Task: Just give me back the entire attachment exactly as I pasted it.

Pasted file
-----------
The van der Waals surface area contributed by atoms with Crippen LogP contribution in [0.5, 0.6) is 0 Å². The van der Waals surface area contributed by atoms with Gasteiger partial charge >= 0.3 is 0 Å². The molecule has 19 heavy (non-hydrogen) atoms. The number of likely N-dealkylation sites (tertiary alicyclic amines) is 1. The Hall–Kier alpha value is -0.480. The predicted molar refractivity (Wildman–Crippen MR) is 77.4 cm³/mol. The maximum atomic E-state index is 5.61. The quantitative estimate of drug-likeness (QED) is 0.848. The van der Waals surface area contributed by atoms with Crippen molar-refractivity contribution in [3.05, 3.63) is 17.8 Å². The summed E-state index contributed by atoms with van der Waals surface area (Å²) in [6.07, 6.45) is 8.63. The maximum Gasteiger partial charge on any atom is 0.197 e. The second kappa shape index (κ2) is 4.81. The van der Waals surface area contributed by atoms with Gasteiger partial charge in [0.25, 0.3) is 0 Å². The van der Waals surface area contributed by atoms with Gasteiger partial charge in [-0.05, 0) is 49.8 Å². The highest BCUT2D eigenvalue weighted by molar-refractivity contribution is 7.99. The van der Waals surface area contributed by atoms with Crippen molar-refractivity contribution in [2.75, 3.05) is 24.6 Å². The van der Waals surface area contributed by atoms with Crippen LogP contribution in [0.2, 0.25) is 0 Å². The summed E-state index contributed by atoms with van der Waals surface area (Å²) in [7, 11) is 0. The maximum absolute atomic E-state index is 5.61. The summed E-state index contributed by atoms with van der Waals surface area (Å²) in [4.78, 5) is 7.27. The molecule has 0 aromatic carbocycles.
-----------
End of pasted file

The van der Waals surface area contributed by atoms with Crippen LogP contribution in [0.5, 0.6) is 0 Å². The van der Waals surface area contributed by atoms with Gasteiger partial charge >= 0.3 is 0 Å². The molecule has 19 heavy (non-hydrogen) atoms. The number of likely N-dealkylation sites (tertiary alicyclic amines) is 1. The Hall–Kier alpha value is -0.480. The predicted molar refractivity (Wildman–Crippen MR) is 77.4 cm³/mol. The maximum atomic E-state index is 5.61. The quantitative estimate of drug-likeness (QED) is 0.848. The van der Waals surface area contributed by atoms with Crippen molar-refractivity contribution in [3.05, 3.63) is 17.8 Å². The summed E-state index contributed by atoms with van der Waals surface area (Å²) in [6.07, 6.45) is 8.63. The maximum Gasteiger partial charge on any atom is 0.197 e. The second kappa shape index (κ2) is 4.81. The van der Waals surface area contributed by atoms with Gasteiger partial charge in [0.25, 0.3) is 0 Å². The van der Waals surface area contributed by atoms with Gasteiger partial charge in [-0.05, 0) is 49.8 Å². The highest BCUT2D eigenvalue weighted by molar-refractivity contribution is 7.99. The van der Waals surface area contributed by atoms with Crippen molar-refractivity contribution in [2.75, 3.05) is 24.6 Å². The van der Waals surface area contributed by atoms with Crippen LogP contribution in [0.2, 0.25) is 0 Å². The summed E-state index contributed by atoms with van der Waals surface area (Å²) in [7, 11) is 0. The maximum absolute atomic E-state index is 5.61. The summed E-state index contributed by atoms with van der Waals surface area (Å²) in [4.78, 5) is 7.27. The molecule has 0 aromatic carbocycles.